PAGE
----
I have always put forth the likely scenario that Cobb would have not been a great HR hitter, but a very good one, to avoid being presumptious. I have suggested that he'd continue to hit around 150% of league BA, (in his time, he hit 150-158%), about 160% in SLG. and that he hit between 35-40 HRs, and come in between 3rd-5th in HRs, as he did in his own era.

                    I think that would qualify quite nicely for best ever.
                    Last edited by Bill Burgess; 05-17-2008, 01:53 PM.

                    Comment


                    • #25
                      You guys rely on OPS+ way too much

                      OPS was invented for the sole purpose of powering Babe Ruth to be the say all end all of Baseball.

                      OPS is a great stat for a ONE TOOL player, problem is, baseball is (was is more likely) too complicated to be measured by one stat

                      SLG is heightened by HRs, which obliterate anything, Sam Crawford was a premier power hitter, but because his park was huge, he hit triples instead of HRs and is effected greater then a guy like Tris Speaker who hit moderate HRs and alot of doubles

                      OBP is a side effect of HRs, because you are pitched around much more often (or were) if you could hit it out of the park...Tony Gwynn is a great example of when Glavine said the only way to beat Gwynn was to throw it in the K zone and hope your fielders get it. Why pitch around him? And how is it Gwynn's fault for not working a count and getting walks when P's threw him strikes? Cobb was the same way, he'd bunt on 1st strike, he'd slap it opposite field with 2 K's, if a guy won't take a walk then you just throw it and hope your defense gets it...that's what happened to Cobb after his greatest season, walks just meant you put Cobb on 1st and he'd steal 2nd maybe 3rd and if you were having a bad day home. That['s why Ichiro gets attacked, that's why Jackie Robinson was pitched to...because to beat Ruth, you'd walk him...and he'd become weak on the basepaths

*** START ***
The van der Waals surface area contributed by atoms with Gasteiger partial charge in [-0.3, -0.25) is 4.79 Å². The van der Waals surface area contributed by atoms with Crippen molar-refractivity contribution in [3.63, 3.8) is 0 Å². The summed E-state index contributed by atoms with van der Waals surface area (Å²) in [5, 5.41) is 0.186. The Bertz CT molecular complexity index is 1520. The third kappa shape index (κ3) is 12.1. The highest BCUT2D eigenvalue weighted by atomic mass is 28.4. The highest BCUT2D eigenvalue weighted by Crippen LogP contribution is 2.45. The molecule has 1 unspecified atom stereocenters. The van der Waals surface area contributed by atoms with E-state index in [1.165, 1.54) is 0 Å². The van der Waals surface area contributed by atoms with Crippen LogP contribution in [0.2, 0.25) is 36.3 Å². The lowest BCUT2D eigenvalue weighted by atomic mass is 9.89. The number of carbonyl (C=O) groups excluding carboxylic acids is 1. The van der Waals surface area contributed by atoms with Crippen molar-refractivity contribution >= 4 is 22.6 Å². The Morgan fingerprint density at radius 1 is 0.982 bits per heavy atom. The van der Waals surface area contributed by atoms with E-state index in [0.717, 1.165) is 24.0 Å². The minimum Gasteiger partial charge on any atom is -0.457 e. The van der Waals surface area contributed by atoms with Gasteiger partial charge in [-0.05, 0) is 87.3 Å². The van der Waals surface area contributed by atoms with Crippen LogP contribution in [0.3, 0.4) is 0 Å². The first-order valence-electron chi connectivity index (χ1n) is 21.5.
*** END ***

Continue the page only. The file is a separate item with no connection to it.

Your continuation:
So to say Cobb wasn't the best just because he could not do one thing really well (hit HRs) and the game changed to phase out triples by moving in the fences (check out the fence movement during the 20's at ballparks.com)

                      Cobb had all 5 tools, fielding, running , contact, power and arm (although his arm faded after 1917). His power came in Gap form and not HR form, but power is power